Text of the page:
This weekend The Hague will be taken over by one of Holland’s biggest literary festivals. Crossing Border operates throughout Holland and Belgium, but their big festival is still in their home base of The Hague. And while they also have a lot of good music (we’re looking at you Jeff Tweedy), the literary guests should definitely not be under estimated. We’ll be there this weekend and we figured we’d share some of the things you don’t want to miss!
Of course we can’t go to Crossing Border and not mention Jaap Robben. If you’ve been to our LIK’r & Literature event, you’ve already seen him in action, but if you haven’t this is a great opportunity to meet the this writer from Nijmegen. At our event he read from his debut novel Birk, which is about a boy, Mikael, who moves with his parents to an isolated island between the coast of Scotland and Norway. When one day his dad disappears into the sea, Mikael doesn’t tell anyone what has happened. Besides writing novels, Jaap was also the Stadsdichter from Nijmegen, so expect some great sentences that will be soothing to your ears.
To keep with the Dutch authors, Hanneke Hendrix is one not to be missed. She recently published her second novel De dyslectische-hartenclub – her first won the prestigious Prix Italia prize – and this book tells the exciting story of Anna. She’s brought to the hospital with burns on her body and put into a room with two other women. They quickly realize something strange is going on when men gather in the parking lot of the hospital every night. The women think they are in danger and try to escape. You’ll find both Jaap and Anneke during the On The Road program by Dutch publisher De Geus.
Philip Huff is another Dutch author we advise you to go see. He recently published his novel Het Boek van de Doden, which really resonates with anyone who is about to turn thirty. It takes a very hard look at our generation and the expectations and disappointments we encounter. Huff is part of a program organized by publisher De Bezige Bij and you can see him in action on Saturday.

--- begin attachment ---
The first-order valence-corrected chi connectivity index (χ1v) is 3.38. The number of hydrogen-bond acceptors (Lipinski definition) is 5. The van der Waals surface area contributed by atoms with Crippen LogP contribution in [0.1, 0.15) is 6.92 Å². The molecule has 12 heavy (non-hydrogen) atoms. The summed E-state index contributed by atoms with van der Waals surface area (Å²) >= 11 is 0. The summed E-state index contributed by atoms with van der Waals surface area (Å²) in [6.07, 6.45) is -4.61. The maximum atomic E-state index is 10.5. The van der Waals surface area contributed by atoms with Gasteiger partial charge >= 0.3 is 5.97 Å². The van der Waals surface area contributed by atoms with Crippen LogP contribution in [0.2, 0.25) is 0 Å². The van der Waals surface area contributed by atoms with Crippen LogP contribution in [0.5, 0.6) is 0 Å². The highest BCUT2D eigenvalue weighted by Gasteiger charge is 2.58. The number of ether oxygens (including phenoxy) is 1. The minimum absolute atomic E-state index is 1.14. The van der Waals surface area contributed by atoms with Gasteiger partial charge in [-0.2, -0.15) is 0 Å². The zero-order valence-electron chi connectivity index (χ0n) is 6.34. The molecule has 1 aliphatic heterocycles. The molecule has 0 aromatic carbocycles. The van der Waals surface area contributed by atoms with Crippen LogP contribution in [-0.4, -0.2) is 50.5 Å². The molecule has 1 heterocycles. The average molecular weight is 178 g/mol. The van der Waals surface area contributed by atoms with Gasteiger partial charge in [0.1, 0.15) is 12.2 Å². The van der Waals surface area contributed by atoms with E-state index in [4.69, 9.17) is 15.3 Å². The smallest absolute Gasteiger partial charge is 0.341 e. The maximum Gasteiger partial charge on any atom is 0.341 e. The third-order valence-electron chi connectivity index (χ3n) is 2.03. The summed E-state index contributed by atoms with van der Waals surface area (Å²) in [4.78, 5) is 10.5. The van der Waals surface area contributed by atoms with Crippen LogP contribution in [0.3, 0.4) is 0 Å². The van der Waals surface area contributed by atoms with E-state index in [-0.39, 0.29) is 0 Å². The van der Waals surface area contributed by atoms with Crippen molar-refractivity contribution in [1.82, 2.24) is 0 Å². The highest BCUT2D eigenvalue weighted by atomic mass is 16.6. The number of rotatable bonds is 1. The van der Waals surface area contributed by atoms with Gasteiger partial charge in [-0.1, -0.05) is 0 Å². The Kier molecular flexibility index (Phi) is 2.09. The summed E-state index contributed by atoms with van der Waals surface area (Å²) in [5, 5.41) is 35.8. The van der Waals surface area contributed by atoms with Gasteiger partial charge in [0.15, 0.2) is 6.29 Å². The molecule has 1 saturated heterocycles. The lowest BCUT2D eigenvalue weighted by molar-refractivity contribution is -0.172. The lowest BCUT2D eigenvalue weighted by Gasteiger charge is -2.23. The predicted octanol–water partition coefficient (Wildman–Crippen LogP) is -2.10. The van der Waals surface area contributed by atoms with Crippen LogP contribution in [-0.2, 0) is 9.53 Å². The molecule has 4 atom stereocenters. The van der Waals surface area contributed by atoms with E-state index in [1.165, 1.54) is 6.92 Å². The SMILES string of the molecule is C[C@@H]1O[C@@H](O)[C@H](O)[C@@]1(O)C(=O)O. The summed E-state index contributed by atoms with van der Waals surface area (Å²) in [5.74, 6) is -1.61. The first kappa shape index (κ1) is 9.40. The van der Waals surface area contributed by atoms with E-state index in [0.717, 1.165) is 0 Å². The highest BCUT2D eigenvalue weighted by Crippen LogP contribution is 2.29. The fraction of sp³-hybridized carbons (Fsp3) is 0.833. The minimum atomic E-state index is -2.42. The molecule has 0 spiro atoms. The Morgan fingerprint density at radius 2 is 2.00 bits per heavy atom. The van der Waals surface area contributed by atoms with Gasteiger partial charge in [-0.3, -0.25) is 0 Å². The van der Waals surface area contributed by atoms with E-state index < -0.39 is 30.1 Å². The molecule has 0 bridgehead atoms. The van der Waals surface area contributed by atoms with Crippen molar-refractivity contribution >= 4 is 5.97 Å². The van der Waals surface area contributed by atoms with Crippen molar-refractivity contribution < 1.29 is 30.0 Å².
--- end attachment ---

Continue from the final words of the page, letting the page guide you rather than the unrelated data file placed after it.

We won’t be seeing Gary Steyngart this weekend, as we’ll visit an entire night dedicated to him coming Monday with The John Adams Institute, but definitely go see him at Crossing Border if you get the chance. He’s touring to promote his memoir called Little Failures, which is about a boy born in Leningrad (Steyngart himself) for which his parents have high hopes. But instead of becoming a lawyer, he has the heart of an artist. His family starts calling him little failure after that and the book goes deep into trying to find his place while balancing his Russian family life and his american ambitions. He’ll be interviewed by Tim de Gier on Friday.
Akhil Sharma is an Indian-American author whose new book came out 10 years after publishing his first. The long awaited Family Life is a book about an Indian family who recently emigrated to America. Told from the perspective of the two young sons, they find it a country filled with miracles. But when tragedy strikes, the boys are left alone and one of them has to deal with a serious brain injury. The youngest of the boys then needs to survive on his own in this strange country. Sharma will also be interviewed about his new book on Friday by Hans Bouman.
Paulo Giordano doesn’t really need an introduction besides mentioning his first novel The Solitude of Prime Numbers, which was a huge hit in The Netherlands. He’s back with a second novel called The Human Body about young Italian soldiers fighting in Afghanistan. It’s supposed to be a very emotional and dark book, but unfortunately not yet translated in English. He’ll be interviewed by Anna Drijver on Friday as well.
Sarah Waters has written so many bestsellers that you know her from all of them. Her latest book The Paying Guests is another historical novel, this time set in 1920’s London. Everyone was poor back then, so when Mrs. Wray and her spinster daughter are asked if they have room for two lodgers, they go for it. But instead of just paying rent, the couple brings in much more than Mrs. Wray bargained for. Sarah Waters will be interviewed on Saturday by Xandra Schutte.
Michaïl Sjiskin is one of the most important Russian authors of the moment, but most likely you haven’t heard of him. His work is being compared to that of great Russian authors like Pushkin, Chekov and Nabokov. He writes in Russian and his work is now being translated in Dutch and English as well. Definitely not to be missed if you like the undiscovered. He’ll be interviewed on Friday by Laura Starink.
And finally, if you are not up for visiting Crossing Border in the evenings, then you might want to visit the Saturday afternoon program with Ian McEwan and Joanna Rakoff. We’re very excited about this one, especially about Rakoff’s book My Salinger Year in which she describes her one year working for Salinger’s literary agency. McEwan has been writing for ages, but now he tried his hand at a teen novel called The Children’s Act. McEwan will be interviewed by Jaap Robben and Rakoff by Liddie Austen.
These are some of the author’s we’d like to see the coming two days. Let us know if you’re also going and who you’d like to see in the comments!